The Guardian has reported that millions of ‘ghost patients’ may be on GP registers
According to The Guardian, GP surgeries across England may have as many as 3.6 million patients on their books who have either died or switched to a different practice.
NHS Digitial shows that 59.2 million people are currently registered with a GP in this country, but the population – as per data from the Office for National Statistics – sits at 55.6 million. This leaves 3.6 million unaccounted for.
These people are referred to as ‘ghost patients’, and the number is rising by around 6,000 per week; it has been reported that practices receive approximately £151 every year for each patient still registered to the practice.
Labour MP, Meg Hillier, said that as much as £550m is being poured into GP pockets due to this loophole. She told the Mail on Sunday:
“At a time of severe strain on NHS budgets, this could be diverted elsewhere on patients who need it. The fact that the number of ghost patients keeps going up underlines the chaotic nature of back-office functions within the NHS.”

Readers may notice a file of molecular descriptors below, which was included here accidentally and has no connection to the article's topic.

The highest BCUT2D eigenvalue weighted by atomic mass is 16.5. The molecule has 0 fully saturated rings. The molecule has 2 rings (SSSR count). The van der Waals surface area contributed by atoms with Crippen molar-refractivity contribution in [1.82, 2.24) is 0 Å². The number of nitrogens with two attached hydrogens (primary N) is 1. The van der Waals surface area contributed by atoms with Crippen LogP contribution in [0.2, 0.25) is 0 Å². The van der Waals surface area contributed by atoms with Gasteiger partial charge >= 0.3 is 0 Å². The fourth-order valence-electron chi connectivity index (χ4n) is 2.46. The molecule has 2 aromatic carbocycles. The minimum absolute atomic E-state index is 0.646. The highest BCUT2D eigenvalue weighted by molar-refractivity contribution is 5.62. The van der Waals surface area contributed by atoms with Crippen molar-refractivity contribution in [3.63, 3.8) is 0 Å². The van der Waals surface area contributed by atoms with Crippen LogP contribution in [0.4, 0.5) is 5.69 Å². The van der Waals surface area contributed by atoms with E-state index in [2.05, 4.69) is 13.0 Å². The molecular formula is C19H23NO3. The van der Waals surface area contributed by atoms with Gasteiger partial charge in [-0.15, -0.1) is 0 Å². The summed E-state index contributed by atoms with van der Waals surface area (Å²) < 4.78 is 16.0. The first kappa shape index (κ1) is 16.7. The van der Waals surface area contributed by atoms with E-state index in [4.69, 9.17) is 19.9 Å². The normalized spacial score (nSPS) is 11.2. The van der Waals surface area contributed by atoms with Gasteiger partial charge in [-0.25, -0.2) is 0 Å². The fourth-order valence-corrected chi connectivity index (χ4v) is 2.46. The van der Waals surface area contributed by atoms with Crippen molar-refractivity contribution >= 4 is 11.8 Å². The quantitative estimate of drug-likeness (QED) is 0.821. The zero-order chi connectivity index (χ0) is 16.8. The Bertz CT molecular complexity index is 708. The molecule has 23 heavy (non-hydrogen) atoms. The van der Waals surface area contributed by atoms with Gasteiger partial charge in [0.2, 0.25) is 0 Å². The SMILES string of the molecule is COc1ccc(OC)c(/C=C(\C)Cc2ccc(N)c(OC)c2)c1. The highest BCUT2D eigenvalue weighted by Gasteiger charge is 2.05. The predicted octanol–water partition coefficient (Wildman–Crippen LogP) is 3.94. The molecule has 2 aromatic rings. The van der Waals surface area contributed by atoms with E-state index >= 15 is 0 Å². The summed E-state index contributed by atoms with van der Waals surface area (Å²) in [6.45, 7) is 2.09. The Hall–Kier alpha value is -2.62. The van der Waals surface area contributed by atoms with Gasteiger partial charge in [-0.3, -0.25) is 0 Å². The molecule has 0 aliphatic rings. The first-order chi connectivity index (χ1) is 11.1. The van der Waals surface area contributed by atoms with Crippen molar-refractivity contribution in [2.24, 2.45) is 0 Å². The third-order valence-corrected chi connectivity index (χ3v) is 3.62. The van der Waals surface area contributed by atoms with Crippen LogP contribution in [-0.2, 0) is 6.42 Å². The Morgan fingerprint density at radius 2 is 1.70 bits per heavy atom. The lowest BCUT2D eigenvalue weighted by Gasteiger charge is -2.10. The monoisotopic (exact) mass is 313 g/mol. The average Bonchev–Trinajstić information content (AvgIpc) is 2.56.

Capita is supposed to be in charge of ‘list cleansing’ to ensure that this doesn’t become a problem, whereby those having not visited their GP for five years is removed from the list.
A spokesperson for NHS England said of the issue:
“GP practices work hard to keep their registered patient lists as accurate as possible and NHS England is working with Capita and GP surgeries to transform this process, make it digital and any savings identified will be ploughed back into the NHS.”
A spokesperson for Capita added:
“This is a complex area involving GPs and other third parties. Alongside other improvements we are making, we are working closely with NHS England, who are consulting on proposed changes and guidance that will enable us to start targeted data quality checks on GP lists as part of our services.”